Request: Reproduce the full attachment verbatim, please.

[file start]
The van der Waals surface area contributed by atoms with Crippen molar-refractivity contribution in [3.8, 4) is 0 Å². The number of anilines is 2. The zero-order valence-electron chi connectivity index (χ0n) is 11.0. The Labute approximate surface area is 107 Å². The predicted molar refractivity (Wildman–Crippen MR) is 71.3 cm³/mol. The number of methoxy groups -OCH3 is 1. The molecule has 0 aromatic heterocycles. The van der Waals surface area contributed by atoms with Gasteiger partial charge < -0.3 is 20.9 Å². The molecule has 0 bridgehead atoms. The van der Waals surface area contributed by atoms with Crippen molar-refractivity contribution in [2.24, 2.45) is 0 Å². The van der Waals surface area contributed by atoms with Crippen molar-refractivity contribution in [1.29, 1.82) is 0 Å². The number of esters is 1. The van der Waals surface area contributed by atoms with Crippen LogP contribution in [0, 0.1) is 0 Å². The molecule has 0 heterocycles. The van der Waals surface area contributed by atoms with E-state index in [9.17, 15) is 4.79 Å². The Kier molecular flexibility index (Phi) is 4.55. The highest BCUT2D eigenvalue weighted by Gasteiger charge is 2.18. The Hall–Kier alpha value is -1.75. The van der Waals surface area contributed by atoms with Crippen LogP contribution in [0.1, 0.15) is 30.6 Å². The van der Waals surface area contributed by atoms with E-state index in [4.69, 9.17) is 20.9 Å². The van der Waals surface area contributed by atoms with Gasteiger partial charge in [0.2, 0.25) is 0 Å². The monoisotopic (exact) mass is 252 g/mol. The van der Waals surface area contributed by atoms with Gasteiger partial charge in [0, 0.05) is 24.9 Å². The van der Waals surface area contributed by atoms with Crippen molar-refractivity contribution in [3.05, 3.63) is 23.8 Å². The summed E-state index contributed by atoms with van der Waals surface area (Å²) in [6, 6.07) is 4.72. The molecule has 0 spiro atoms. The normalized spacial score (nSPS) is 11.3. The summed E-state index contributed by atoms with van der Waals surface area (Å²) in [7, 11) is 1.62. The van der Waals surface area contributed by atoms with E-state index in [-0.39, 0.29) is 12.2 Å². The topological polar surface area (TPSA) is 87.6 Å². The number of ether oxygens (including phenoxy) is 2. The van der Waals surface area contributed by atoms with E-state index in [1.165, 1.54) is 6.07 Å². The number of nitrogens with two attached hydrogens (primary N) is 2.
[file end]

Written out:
The van der Waals surface area contributed by atoms with Crippen molar-refractivity contribution in [3.8, 4) is 0 Å². The number of anilines is 2. The zero-order valence-electron chi connectivity index (χ0n) is 11.0. The Labute approximate surface area is 107 Å². The predicted molar refractivity (Wildman–Crippen MR) is 71.3 cm³/mol. The number of methoxy groups -OCH3 is 1. The molecule has 0 aromatic heterocycles. The van der Waals surface area contributed by atoms with Gasteiger partial charge < -0.3 is 20.9 Å². The molecule has 0 bridgehead atoms. The van der Waals surface area contributed by atoms with Crippen molar-refractivity contribution in [2.24, 2.45) is 0 Å². The van der Waals surface area contributed by atoms with Crippen molar-refractivity contribution in [1.29, 1.82) is 0 Å². The number of esters is 1. The van der Waals surface area contributed by atoms with Crippen LogP contribution in [0, 0.1) is 0 Å². The molecule has 0 heterocycles. The van der Waals surface area contributed by atoms with E-state index in [9.17, 15) is 4.79 Å². The Kier molecular flexibility index (Phi) is 4.55. The highest BCUT2D eigenvalue weighted by Gasteiger charge is 2.18. The Hall–Kier alpha value is -1.75. The van der Waals surface area contributed by atoms with Crippen LogP contribution in [0.1, 0.15) is 30.6 Å². The van der Waals surface area contributed by atoms with E-state index in [4.69, 9.17) is 20.9 Å². The van der Waals surface area contributed by atoms with Gasteiger partial charge in [0.2, 0.25) is 0 Å². The monoisotopic (exact) mass is 252 g/mol. The van der Waals surface area contributed by atoms with Gasteiger partial charge in [0, 0.05) is 24.9 Å². The van der Waals surface area contributed by atoms with Crippen molar-refractivity contribution in [3.05, 3.63) is 23.8 Å². The summed E-state index contributed by atoms with van der Waals surface area (Å²) in [6, 6.07) is 4.72. The molecule has 0 spiro atoms. The normalized spacial score (nSPS) is 11.3. The summed E-state index contributed by atoms with van der Waals surface area (Å²) in [7, 11) is 1.62. The van der Waals surface area contributed by atoms with E-state index in [-0.39, 0.29) is 12.2 Å². The topological polar surface area (TPSA) is 87.6 Å². The number of ether oxygens (including phenoxy) is 2. The van der Waals surface area contributed by atoms with E-state index in [1.165, 1.54) is 6.07 Å². The number of nitrogens with two attached hydrogens (primary N) is 2.